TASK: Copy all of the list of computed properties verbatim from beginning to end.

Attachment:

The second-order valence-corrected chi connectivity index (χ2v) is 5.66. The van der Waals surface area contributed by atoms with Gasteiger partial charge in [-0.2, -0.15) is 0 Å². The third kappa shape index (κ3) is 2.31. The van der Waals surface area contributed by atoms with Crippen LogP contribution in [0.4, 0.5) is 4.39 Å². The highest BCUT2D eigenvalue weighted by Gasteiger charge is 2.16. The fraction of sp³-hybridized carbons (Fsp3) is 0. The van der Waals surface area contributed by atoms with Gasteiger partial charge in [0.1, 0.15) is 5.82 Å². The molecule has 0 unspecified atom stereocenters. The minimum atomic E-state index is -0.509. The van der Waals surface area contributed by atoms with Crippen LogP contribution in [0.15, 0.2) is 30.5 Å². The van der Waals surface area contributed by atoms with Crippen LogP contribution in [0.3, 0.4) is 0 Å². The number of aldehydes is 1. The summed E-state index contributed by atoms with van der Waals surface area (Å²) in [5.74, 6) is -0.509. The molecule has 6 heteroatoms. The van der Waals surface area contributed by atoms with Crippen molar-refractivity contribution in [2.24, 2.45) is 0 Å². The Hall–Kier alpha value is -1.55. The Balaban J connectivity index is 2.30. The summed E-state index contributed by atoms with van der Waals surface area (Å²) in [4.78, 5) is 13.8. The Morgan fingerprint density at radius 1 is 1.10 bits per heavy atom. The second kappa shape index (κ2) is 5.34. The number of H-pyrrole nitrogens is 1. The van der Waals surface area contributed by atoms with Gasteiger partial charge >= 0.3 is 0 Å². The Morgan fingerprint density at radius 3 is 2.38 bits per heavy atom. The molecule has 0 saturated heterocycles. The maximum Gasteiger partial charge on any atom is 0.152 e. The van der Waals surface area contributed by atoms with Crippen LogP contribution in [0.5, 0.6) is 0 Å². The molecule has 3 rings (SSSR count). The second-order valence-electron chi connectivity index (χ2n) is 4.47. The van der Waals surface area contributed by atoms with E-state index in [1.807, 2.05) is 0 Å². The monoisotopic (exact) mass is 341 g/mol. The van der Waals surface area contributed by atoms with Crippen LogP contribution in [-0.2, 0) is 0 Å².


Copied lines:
The second-order valence-corrected chi connectivity index (χ2v) is 5.66. The van der Waals surface area contributed by atoms with Gasteiger partial charge in [-0.2, -0.15) is 0 Å². The third kappa shape index (κ3) is 2.31. The van der Waals surface area contributed by atoms with Crippen LogP contribution in [0.4, 0.5) is 4.39 Å². The highest BCUT2D eigenvalue weighted by Gasteiger charge is 2.16. The fraction of sp³-hybridized carbons (Fsp3) is 0. The van der Waals surface area contributed by atoms with Gasteiger partial charge in [0.1, 0.15) is 5.82 Å². The molecule has 0 unspecified atom stereocenters. The minimum atomic E-state index is -0.509. The van der Waals surface area contributed by atoms with Crippen LogP contribution in [0.15, 0.2) is 30.5 Å². The van der Waals surface area contributed by atoms with Crippen LogP contribution in [0.3, 0.4) is 0 Å². The number of aldehydes is 1. The summed E-state index contributed by atoms with van der Waals surface area (Å²) in [5.74, 6) is -0.509. The molecule has 6 heteroatoms. The van der Waals surface area contributed by atoms with Crippen molar-refractivity contribution in [2.24, 2.45) is 0 Å². The Hall–Kier alpha value is -1.55. The Balaban J connectivity index is 2.30. The summed E-state index contributed by atoms with van der Waals surface area (Å²) in [4.78, 5) is 13.8. The Morgan fingerprint density at radius 1 is 1.10 bits per heavy atom. The second kappa shape index (κ2) is 5.34. The number of H-pyrrole nitrogens is 1. The van der Waals surface area contributed by atoms with Gasteiger partial charge >= 0.3 is 0 Å². The Morgan fingerprint density at radius 3 is 2.38 bits per heavy atom. The molecule has 0 saturated heterocycles. The maximum Gasteiger partial charge on any atom is 0.152 e. The van der Waals surface area contributed by atoms with Crippen LogP contribution in [0.5, 0.6) is 0 Å². The molecule has 3 rings (SSSR count). The second-order valence-electron chi connectivity index (χ2n) is 4.47. The van der Waals surface area contributed by atoms with E-state index in [1.807, 2.05) is 0 Å². The monoisotopic (exact) mass is 341 g/mol. The van der Waals surface area contributed by atoms with Crippen LogP contribution in [-0.2, 0) is 0 Å².